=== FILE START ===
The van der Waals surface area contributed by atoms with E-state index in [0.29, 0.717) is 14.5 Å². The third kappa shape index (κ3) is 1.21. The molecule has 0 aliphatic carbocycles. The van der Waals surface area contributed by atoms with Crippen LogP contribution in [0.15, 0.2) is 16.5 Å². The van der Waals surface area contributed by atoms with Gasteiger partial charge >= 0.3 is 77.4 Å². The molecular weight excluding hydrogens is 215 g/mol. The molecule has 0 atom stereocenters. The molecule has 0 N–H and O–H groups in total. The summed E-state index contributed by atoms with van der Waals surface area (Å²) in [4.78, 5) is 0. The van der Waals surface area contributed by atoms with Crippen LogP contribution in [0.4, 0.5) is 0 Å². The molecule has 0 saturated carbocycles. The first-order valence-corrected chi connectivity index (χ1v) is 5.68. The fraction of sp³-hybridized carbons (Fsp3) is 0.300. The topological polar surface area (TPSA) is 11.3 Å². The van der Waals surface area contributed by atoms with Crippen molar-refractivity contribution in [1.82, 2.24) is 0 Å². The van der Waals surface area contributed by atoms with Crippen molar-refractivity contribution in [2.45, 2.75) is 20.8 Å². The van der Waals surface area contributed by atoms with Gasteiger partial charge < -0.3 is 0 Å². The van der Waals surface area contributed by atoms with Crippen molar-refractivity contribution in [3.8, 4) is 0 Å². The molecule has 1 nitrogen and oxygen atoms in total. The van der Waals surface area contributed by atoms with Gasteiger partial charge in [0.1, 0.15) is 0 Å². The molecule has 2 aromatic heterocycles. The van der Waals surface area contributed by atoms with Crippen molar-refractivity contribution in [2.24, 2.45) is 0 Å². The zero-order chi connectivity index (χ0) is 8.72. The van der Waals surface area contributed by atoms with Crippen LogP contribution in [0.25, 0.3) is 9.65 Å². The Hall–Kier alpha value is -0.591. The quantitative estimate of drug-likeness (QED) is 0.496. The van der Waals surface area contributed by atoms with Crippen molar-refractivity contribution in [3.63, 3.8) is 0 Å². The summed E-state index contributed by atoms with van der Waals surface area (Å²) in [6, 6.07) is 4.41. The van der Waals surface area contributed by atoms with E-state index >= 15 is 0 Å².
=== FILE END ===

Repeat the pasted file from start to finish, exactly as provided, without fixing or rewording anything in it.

The van der Waals surface area contributed by atoms with E-state index in [0.29, 0.717) is 14.5 Å². The third kappa shape index (κ3) is 1.21. The molecule has 0 aliphatic carbocycles. The van der Waals surface area contributed by atoms with Crippen LogP contribution in [0.15, 0.2) is 16.5 Å². The van der Waals surface area contributed by atoms with Gasteiger partial charge >= 0.3 is 77.4 Å². The molecular weight excluding hydrogens is 215 g/mol. The molecule has 0 atom stereocenters. The molecule has 0 N–H and O–H groups in total. The summed E-state index contributed by atoms with van der Waals surface area (Å²) in [4.78, 5) is 0. The van der Waals surface area contributed by atoms with Crippen LogP contribution in [0.4, 0.5) is 0 Å². The molecule has 0 saturated carbocycles. The first-order valence-corrected chi connectivity index (χ1v) is 5.68. The fraction of sp³-hybridized carbons (Fsp3) is 0.300. The topological polar surface area (TPSA) is 11.3 Å². The van der Waals surface area contributed by atoms with Crippen molar-refractivity contribution in [1.82, 2.24) is 0 Å². The van der Waals surface area contributed by atoms with Crippen molar-refractivity contribution in [2.45, 2.75) is 20.8 Å². The van der Waals surface area contributed by atoms with Gasteiger partial charge < -0.3 is 0 Å². The van der Waals surface area contributed by atoms with Crippen molar-refractivity contribution in [3.8, 4) is 0 Å². The molecule has 1 nitrogen and oxygen atoms in total. The van der Waals surface area contributed by atoms with Gasteiger partial charge in [0.1, 0.15) is 0 Å². The molecule has 2 aromatic heterocycles. The van der Waals surface area contributed by atoms with Crippen molar-refractivity contribution in [2.24, 2.45) is 0 Å². The zero-order chi connectivity index (χ0) is 8.72. The van der Waals surface area contributed by atoms with Crippen LogP contribution in [0.25, 0.3) is 9.65 Å². The Hall–Kier alpha value is -0.591. The quantitative estimate of drug-likeness (QED) is 0.496. The van der Waals surface area contributed by atoms with Crippen molar-refractivity contribution in [3.63, 3.8) is 0 Å². The summed E-state index contributed by atoms with van der Waals surface area (Å²) in [6, 6.07) is 4.41. The van der Waals surface area contributed by atoms with E-state index >= 15 is 0 Å².